Kellogg Insight: Who Gets Blamed When a Group Project Goes Wrong?

Kellogg Insight: Who Gets Blamed When a Group Project Goes Wrong?. “New research into that question calls to mind the curious case of one much-maligned researcher. It began in 1986, when six researchers published a major paper in the journal Cell. Among the authors were a little-known assistant professor named Thereza Imanishi-Kari, who had devised the paper’s central experiment, and Nobel Prize winner David Baltimore. But soon after the paper was published, Imanishi-Kari was accused of falsifying her data.”

Intellectual humility: the importance of knowing you might be wrong (Vox)

Vox: Intellectual humility: the importance of knowing you might be wrong. “Julia Rohrer wants to create a radical new culture for social scientists. A personality psychologist at the Max Planck Institute for Human Development, Rohrer is trying to get her peers to publicly, willingly admit it when they are wrong. To do this, she, along with some colleagues, started up something called the Loss of Confidence Project. It’s designed to be an academic safe space for researchers to declare for all to see that they no longer believe in the accuracy of one of their previous findings. “

Ars Technica: Information overload study we covered has been retracted

Ars Technica: Information overload study we covered has been retracted. “In 2017, we covered a study that suggested information overload may be responsible for the viral spread of faulty information. The study was based on a mix of modeling of artificial ‘agents’ that forwarded information to their peers, and real-world data obtained from Twitter. In attempting to follow up on their own work, the researchers who produced it discovered two problems: a software bug in their analysis pipeline, and a graph that was produced using invalid data.”

Science Magazine: What a massive database of retracted papers reveals about science publishing’s ‘death penalty’

Science Magazine: What a massive database of retracted papers reveals about science publishing’s ‘death penalty’. “Nearly a decade ago, headlines highlighted a disturbing trend in science: The number of articles retracted by journals had increased 10-fold during the previous 10 years. Fraud accounted for some 60% of those retractions; one offender, anesthesiologist Joachim Boldt, had racked up almost 90 retractions after investigators concluded he had fabricated data and committed other ethical violations. Boldt may have even harmed patients by encouraging the adoption of an unproven surgical treatment. Science, it seemed, faced a mushrooming crisis. The alarming news came with some caveats. “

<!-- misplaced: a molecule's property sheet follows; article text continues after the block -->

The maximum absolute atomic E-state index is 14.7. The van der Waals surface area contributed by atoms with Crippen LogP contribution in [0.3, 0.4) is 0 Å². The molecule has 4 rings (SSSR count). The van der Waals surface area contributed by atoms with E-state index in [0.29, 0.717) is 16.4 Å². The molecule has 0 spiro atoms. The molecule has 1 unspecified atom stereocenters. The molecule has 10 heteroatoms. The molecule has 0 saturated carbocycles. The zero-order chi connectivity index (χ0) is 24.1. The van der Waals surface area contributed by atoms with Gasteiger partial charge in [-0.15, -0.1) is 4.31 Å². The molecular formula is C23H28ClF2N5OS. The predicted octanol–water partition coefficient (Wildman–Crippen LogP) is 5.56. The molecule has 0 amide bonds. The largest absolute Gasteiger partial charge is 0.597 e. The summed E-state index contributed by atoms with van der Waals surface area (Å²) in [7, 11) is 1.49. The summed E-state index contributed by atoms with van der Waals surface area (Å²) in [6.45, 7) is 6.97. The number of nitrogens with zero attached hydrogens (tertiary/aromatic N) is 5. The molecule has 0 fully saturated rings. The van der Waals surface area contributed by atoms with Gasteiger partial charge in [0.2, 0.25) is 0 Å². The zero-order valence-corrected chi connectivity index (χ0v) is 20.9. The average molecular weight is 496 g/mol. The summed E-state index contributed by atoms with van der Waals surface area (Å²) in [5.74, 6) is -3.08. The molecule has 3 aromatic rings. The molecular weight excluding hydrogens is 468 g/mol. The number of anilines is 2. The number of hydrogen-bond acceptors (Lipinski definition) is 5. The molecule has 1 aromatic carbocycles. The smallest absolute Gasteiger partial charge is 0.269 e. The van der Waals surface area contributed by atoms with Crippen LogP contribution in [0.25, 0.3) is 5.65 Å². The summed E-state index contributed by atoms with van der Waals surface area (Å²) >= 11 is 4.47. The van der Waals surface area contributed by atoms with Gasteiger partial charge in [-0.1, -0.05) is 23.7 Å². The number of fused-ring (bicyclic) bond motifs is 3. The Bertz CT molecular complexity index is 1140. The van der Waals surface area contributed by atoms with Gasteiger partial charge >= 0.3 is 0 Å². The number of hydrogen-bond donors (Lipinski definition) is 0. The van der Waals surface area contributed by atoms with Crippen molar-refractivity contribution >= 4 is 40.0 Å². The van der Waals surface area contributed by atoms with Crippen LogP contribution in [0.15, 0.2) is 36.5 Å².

NPR: Story ‘The Man Who Spent $100K To Remove A Lie From Google’ Has Been Retracted

NPR: Story ‘The Man Who Spent $100K To Remove A Lie From Google’ Has Been Retracted. “NPR has retracted the story that was previously on this page because it did not meet our standards. ‘Fairness’ is one of our guiding principles, and to that end we have pledged to ‘make every effort to gather responses from those who are the subjects of criticism.’ In this instance, that did not happen.”

Wired: Retracting Bad Science Doesn’t Make It Disappear

Wired: Retracting Bad Science Doesn’t Make It Disappear. “Scientists form a giant altruistic community. There are turf considerations and funding to compete for, as in any other walk of life, but by and large, scientists are doing what they do because they’re motivated by the greater good, and collaboration is in their DNA. So when a paper is retracted, potentially jeopardizing everything that came after it, the scientific community goes into self-correction mode and pulls all the papers that, at one point or another, directly or indirectly, have made a reference to that work. Right? Until further notice? Not exactly.”